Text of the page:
StudioHub Member Spotlight: esCube
We had an interesting discussion with Simone Orlandini, Co-Founder of esCube, a Startup Studio based in Rome, Italy. He shared valuable insights into their journey and vision.
“We work with entrepreneurs to maximize their chances of success through the development and design of their solutions. We support companies in their open innovation initiatives, integrate the startup spirit into their corporate culture, and accelerate their internal entrepreneurship projects.”
EsCube is a member of our vast community; let’s introduce you to it.
How did you start your studio?
EsCube actually started with the beginning of our startupper activity. When we launched the first startup Patacu in 2012, we were already on our fourth or fifth business idea being developed. And when that one had been placed on standby, there was already another one behind it ready to emerge. So in fact the firm was born out of the need not to get bored, out of the need to pursue x projects in parallel, always trying to improve in the execution of that particular task that each person does within a team. So even before shaping EsCube, Startup Studio-ish activities were already being born, but they did not yet have the name. First and foremost, Simul Tech the software house that allowed us to probe and evaluate so many projects in the startup world and to get a good background on the best practices of this dynamic industry. Our starting point is market fractures. The next step is the idea, intended as the heal of that fracture, the standardization and optimization of the process always, however, conditioned to the functionality of use. From this spontaneously arises a high potential for development and a direct line to the market.
Why a startup studio? What are your thoughts on the studio model?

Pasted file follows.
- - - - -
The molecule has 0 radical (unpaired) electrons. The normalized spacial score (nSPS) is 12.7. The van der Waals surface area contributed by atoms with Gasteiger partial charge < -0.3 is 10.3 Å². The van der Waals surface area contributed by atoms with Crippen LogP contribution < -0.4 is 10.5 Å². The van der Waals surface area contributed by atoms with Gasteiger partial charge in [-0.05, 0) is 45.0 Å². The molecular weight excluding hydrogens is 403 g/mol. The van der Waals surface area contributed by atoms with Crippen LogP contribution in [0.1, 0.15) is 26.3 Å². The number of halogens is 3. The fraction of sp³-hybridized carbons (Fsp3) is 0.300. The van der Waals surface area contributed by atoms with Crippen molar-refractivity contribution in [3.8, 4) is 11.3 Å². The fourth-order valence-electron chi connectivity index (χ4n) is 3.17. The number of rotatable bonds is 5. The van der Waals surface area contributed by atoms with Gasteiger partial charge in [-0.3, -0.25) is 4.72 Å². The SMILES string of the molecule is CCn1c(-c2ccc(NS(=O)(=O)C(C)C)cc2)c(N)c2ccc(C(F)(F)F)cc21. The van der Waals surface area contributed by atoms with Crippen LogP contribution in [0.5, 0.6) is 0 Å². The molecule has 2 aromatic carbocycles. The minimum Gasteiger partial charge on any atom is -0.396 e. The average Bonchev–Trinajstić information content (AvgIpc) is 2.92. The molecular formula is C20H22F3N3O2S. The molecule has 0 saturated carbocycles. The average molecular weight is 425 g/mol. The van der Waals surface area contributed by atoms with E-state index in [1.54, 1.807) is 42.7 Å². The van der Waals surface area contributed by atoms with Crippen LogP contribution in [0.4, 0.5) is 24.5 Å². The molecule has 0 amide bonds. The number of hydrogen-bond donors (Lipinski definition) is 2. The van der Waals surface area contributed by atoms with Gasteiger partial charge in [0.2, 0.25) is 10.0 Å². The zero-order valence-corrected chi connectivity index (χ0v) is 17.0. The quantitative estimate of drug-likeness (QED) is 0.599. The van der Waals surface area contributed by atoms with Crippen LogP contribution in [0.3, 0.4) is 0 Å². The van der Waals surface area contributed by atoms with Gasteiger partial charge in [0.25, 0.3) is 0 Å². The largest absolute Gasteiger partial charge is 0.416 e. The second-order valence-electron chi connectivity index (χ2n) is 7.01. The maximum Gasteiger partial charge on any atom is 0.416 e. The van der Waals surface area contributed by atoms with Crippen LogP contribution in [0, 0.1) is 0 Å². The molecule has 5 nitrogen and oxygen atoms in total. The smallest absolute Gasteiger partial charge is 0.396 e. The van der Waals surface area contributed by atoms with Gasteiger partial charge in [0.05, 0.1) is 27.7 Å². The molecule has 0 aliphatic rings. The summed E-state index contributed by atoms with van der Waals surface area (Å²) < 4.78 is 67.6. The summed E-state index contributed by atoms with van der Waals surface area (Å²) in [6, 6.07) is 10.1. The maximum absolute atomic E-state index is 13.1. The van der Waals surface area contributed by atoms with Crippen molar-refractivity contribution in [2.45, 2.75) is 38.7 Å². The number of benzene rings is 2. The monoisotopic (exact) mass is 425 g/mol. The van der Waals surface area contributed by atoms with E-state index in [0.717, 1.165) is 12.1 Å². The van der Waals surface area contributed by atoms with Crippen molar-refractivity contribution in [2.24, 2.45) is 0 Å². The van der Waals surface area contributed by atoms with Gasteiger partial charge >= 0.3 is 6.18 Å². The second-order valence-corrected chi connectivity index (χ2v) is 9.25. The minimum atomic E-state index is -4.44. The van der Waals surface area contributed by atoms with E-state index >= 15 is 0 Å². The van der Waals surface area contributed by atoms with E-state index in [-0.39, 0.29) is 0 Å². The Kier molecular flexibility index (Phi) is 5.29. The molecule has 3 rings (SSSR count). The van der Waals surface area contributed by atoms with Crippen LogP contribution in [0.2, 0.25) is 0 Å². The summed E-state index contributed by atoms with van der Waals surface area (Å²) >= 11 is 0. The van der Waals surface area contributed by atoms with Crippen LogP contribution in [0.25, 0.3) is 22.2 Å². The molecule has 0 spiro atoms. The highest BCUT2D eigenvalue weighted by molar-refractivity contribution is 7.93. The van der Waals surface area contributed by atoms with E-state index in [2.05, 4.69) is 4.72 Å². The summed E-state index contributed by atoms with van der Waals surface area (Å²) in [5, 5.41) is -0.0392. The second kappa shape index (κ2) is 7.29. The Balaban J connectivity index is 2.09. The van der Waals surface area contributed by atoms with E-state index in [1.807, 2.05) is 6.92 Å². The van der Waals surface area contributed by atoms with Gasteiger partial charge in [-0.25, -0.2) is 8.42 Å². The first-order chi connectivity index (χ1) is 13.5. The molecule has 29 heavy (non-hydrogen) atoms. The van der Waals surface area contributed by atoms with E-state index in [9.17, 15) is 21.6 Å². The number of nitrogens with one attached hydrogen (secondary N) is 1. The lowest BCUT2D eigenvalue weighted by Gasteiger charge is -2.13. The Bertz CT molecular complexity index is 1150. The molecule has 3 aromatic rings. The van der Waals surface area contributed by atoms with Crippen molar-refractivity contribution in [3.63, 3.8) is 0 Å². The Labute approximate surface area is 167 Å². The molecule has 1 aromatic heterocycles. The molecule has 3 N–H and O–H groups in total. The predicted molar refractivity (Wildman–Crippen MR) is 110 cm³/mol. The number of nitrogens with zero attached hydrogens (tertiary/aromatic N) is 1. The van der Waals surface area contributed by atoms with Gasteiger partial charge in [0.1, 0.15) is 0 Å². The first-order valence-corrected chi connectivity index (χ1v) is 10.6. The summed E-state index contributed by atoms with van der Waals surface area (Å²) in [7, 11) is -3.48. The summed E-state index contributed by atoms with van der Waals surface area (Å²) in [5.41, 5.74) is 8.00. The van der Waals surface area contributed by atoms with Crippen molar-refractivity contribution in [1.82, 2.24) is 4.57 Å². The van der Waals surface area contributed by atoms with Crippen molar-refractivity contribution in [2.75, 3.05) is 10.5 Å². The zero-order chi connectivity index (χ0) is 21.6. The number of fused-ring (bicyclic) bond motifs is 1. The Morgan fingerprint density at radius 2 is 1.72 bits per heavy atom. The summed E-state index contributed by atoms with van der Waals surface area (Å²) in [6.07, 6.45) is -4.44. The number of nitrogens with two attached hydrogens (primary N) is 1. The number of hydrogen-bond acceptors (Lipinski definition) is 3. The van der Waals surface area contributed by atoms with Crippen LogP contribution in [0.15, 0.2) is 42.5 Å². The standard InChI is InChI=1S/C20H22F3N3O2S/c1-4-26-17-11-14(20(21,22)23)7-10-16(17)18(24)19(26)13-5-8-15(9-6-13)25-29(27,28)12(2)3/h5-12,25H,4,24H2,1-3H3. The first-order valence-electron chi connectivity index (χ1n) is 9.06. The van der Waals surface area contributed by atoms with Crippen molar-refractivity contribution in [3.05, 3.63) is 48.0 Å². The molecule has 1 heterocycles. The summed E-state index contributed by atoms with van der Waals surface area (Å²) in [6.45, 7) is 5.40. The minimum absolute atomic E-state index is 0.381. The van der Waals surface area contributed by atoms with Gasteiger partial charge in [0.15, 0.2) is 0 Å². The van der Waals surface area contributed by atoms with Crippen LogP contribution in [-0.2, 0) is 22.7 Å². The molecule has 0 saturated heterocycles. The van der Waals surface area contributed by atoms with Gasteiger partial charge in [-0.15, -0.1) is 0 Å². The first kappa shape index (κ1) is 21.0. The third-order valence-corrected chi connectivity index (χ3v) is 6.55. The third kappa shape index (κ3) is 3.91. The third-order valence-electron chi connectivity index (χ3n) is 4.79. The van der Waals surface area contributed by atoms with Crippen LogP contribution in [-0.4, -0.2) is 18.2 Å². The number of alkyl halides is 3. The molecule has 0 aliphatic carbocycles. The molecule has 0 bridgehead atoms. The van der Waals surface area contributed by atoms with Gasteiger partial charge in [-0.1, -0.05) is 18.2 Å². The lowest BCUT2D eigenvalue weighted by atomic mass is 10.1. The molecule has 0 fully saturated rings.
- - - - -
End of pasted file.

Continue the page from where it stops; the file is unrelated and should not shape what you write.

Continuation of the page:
We like to think of EsCube’s activities as a cyclical flow, they repeat starting from the same beginning but each time they are strengthened, thanks to the new human and economic assets which grow at every round. The purpose of EsCube, as with all Startup Studios, is to create value, we accomplish this not as a support to other people’s startups (as mostly incubators do) but directly as co-founders, putting in all our being, made of skills, network, funding, and if we have done a good job we see the dawn rise on the startup that has validated the market otherwise, we close the project and learn from the mistakes by starting again on something else. If it goes well we can get to an exit, we can see the little eagle fly down from the nest and become independent. The capital gained will be reinvested in new projects, hence the cyclicality of the firm. A key point that sets the Studio apart is the high scalability of projects, to which it ensures a lower risk of failure due to the constant support of an experienced team and a faster than average go-to-market time.
How does your startup studio find the right team for you studio and your portfolio companies?
Starting from a software house, one might think that the technical component is definitely the most pronounced and developed feature, but one of the most efficient skills matured over the years is precisely the activity of recruiting, of choosing soft skills, of being able to identify resources and combine them in a kind of alchemy that as a result must express a balanced team capable of relaunching itself at every step. Constantly communicating one’s needs generates a flow of resources that we check, meet and have a dialogue in order to let unique characteristics emerge, skills hidden to the simple resume and potentialities ready to shine if set ad hoc between them.
What were your biggest challenges in creating your studio and how did you or are you overcoming them?
Let’s say that probably the main difficulty is being able to remain objective and cynical with respect to the goodness of the project at hand. Let me explain better, it is as if you have to play the role of both the startupper and the investor every time, on the one hand you have to show the best, the potential, the results even if they are not there and grab some funds to get your dream off the ground and on the other hand you have to find the flaw, dismantle the team, protect and maximize the value of the capital you want to invest. In the end, I think honesty is always a good key to both roles. Trying to put yourself in the other person’s shoes is a skill that we at esCube have always found fundamental even before esCube.